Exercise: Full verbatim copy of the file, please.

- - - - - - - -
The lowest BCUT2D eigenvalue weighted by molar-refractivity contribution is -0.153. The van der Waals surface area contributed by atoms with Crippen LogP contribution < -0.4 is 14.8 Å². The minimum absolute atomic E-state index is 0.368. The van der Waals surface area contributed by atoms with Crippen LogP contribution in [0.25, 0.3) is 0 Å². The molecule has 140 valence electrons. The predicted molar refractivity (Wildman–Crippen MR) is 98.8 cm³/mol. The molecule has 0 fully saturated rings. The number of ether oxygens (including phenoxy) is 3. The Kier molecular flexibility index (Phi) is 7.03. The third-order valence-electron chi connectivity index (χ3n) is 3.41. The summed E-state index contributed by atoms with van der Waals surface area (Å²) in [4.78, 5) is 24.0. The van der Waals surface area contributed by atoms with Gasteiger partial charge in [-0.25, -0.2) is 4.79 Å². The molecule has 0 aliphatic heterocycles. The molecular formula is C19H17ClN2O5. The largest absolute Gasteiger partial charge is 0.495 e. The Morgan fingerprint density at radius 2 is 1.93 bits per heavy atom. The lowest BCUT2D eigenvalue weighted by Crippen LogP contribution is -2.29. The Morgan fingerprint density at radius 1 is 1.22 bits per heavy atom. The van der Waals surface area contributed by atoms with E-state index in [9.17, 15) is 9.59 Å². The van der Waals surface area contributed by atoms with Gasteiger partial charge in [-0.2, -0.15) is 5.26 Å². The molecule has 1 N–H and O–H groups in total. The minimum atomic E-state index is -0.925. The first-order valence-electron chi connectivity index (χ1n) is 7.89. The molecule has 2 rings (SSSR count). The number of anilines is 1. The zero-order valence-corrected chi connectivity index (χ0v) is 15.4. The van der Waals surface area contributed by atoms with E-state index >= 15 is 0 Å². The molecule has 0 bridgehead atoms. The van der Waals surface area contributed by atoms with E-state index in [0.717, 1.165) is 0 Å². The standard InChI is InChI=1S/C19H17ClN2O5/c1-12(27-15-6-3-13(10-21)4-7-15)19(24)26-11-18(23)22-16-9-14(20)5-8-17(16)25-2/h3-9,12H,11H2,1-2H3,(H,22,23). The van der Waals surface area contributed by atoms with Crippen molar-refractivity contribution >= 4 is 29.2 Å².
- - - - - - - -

The lowest BCUT2D eigenvalue weighted by molar-refractivity contribution is -0.153. The van der Waals surface area contributed by atoms with Crippen LogP contribution < -0.4 is 14.8 Å². The minimum absolute atomic E-state index is 0.368. The van der Waals surface area contributed by atoms with Crippen LogP contribution in [0.25, 0.3) is 0 Å². The molecule has 140 valence electrons. The predicted molar refractivity (Wildman–Crippen MR) is 98.8 cm³/mol. The molecule has 0 fully saturated rings. The number of ether oxygens (including phenoxy) is 3. The Kier molecular flexibility index (Phi) is 7.03. The third-order valence-electron chi connectivity index (χ3n) is 3.41. The summed E-state index contributed by atoms with van der Waals surface area (Å²) in [4.78, 5) is 24.0. The van der Waals surface area contributed by atoms with Gasteiger partial charge in [-0.25, -0.2) is 4.79 Å². The molecule has 0 aliphatic heterocycles. The molecular formula is C19H17ClN2O5. The largest absolute Gasteiger partial charge is 0.495 e. The Morgan fingerprint density at radius 2 is 1.93 bits per heavy atom. The lowest BCUT2D eigenvalue weighted by Crippen LogP contribution is -2.29. The Morgan fingerprint density at radius 1 is 1.22 bits per heavy atom. The van der Waals surface area contributed by atoms with E-state index in [9.17, 15) is 9.59 Å². The van der Waals surface area contributed by atoms with Gasteiger partial charge in [-0.2, -0.15) is 5.26 Å². The molecule has 1 N–H and O–H groups in total. The minimum atomic E-state index is -0.925. The first-order valence-electron chi connectivity index (χ1n) is 7.89. The molecule has 2 rings (SSSR count). The number of anilines is 1. The zero-order valence-corrected chi connectivity index (χ0v) is 15.4. The van der Waals surface area contributed by atoms with E-state index >= 15 is 0 Å². The molecule has 0 bridgehead atoms. The van der Waals surface area contributed by atoms with E-state index in [0.717, 1.165) is 0 Å². The standard InChI is InChI=1S/C19H17ClN2O5/c1-12(27-15-6-3-13(10-21)4-7-15)19(24)26-11-18(23)22-16-9-14(20)5-8-17(16)25-2/h3-9,12H,11H2,1-2H3,(H,22,23). The van der Waals surface area contributed by atoms with Crippen molar-refractivity contribution >= 4 is 29.2 Å².